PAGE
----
Students improving credit management

    The average outstanding credit-card balance maintained by undergraduate college students fell to $2,169 last year, its lowest level since 1998, according to a new study released by student loan provider Nellie Mae.

    The data pointed to a leveling off of sharply increasing credit card usage among college students, a public policy issue that has become a point of concern in recent years.

    According to the survey, 76 percent of college students that began school in 2004 possessed a credit card, an 8 percent decrease from 2001.

    More than half of the students said that they first obtained their charge cards at the age of 18, pointing to freshman year as the most prevalent time for students to open new credit accounts.

    In addition, the average number of credit cards per student fell slightly from 4.15 cards in 2001 to 4.09 cards in 2004.

    “The fact that the average credit card usage has declined among undergraduates in the past three years can be viewed as a sign that the message to use credit responsibly is reaching its intended audience,” Nellie Mae Vice President of Marketing Marie O’Malley stated in a press release.

    In particular, O’Malley said the company was concerned that some students were using the high-interest credit cards to pay for school expenses, with almost a quarter of all students saying that they used them to pay their regular tuition. Overall, school supplies represented the leading expenditures bought with credit.

    Drunk students face higher injury, rape risk

    College students who get drunk at least once a week face a significantly higher risk of being hurt or injured than nondrinkers, researchers from Wake Forest University School of Medicine reported at the annual meeting of the Society of Academic Emergency Medicine.

    Part of the five-year research project, the results were collected in an effort to reduce drinking on college campuses.

    Wake Forest researchers reported that students who regularly get intoxicated were twice as likely to fall from a height than nondrinkers, and were 75 percent more likely to be sexually victimized.

    “When you drink, you’re also at risk because of other people’s drinking,” the university’s assistant professor of medicine and public health sciences Mary Claire O’Brien stated in a press release.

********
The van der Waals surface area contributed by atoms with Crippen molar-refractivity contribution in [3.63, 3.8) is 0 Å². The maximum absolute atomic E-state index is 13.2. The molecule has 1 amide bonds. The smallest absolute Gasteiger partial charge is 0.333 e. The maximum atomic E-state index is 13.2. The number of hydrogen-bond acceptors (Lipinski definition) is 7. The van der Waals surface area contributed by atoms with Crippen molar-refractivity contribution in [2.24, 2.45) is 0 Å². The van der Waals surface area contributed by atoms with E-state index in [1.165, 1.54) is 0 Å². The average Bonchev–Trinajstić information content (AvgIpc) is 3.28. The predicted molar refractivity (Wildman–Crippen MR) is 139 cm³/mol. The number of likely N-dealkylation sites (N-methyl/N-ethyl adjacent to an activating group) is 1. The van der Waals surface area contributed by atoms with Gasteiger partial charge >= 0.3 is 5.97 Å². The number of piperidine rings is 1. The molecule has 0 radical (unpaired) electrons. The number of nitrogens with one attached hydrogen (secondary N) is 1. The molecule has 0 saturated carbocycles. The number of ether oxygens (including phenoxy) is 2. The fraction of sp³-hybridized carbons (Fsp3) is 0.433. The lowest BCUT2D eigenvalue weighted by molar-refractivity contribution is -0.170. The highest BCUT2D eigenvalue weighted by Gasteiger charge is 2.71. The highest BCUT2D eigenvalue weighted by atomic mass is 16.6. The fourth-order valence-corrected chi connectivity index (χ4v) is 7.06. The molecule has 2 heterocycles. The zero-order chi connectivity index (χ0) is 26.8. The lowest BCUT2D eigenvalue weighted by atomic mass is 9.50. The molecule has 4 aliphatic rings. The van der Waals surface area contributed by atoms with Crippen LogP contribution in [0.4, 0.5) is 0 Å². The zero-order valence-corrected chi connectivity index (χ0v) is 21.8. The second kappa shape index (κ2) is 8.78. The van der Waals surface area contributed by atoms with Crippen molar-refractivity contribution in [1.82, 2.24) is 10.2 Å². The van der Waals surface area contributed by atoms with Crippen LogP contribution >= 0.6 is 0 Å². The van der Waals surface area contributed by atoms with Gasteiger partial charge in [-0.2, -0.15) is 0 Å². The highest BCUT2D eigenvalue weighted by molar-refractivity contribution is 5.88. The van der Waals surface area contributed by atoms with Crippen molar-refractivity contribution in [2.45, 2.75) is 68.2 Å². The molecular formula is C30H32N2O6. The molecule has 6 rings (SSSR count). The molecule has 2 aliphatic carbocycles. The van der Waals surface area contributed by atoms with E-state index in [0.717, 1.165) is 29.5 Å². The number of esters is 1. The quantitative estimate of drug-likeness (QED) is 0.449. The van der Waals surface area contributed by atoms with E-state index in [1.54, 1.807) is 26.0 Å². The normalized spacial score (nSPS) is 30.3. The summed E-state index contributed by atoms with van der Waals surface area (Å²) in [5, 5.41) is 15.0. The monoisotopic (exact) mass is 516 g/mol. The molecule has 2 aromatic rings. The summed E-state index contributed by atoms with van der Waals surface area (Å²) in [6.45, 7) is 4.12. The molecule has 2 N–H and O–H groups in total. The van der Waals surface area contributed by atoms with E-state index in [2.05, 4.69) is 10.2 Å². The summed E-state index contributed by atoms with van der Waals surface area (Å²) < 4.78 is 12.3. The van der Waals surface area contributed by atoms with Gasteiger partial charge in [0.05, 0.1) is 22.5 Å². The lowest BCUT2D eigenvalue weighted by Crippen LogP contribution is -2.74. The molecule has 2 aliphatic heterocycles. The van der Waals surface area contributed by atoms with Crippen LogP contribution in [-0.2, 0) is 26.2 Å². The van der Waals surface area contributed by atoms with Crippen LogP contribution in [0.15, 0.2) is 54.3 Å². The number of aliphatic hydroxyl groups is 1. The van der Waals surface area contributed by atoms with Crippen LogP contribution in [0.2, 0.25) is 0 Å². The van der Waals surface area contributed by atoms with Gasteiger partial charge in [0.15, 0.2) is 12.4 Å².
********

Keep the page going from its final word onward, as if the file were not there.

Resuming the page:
The researchers defined students with “problem drinking” as having four or five drinks in a short period of time.

    Bill would close high-interest loan loophole

    A new bill introduced by Sen. Edward Kennedy (D-Mass.) and Sen. Patty Murray (D-Wash.) would close a loophole in the federal student loan program that has allowed lenders to receive billions of dollars in unintended profit from the federal government over the last decade.

    If passed, the legislation would end a controversial bank subsidy that guarantees student lenders a 9.5 rate of return on certain student loans. That amount is almost three times the actual interest rate paid by students, meaning that the government has had to make up the remaining 6.1 percent in the form of a subsidy.

    Lawmakers had intended to end the special loan guarantee more than 10 years ago, but lenders have been able to use a narrowly tailored exception included in the law at the time to continue to charge the government extra interest on a certain class of loans.

    During the first three months of the current fiscal year, that exception has cost the government $262 million, according to data maintained by the Department of Education.

    “Congress should stop pandering to the money-lenders and close this outrageous loophole once and for all,” Kennedy stated in a press release. “This taxpayer rip-off is costing us a billion dollars a year — nearly $3 million a day — and denying more students the chance to go to college.”

    New computers to construct ‘Tree of Life’

    Scientists are using a new supercomputing cluster installed at the San Diego Supercomputer Center, purchased with a grant from the National Science Foundation, to try to understand the evolutionary relationships between all living organisms.

    The project will use new formats and techniques of data storage to accelerate the speed of predicting evolutionary relationships. The new hardware will allow researchers to make progress in solving difficult computational problems involved with recreating the “Tree of Life,” they said.

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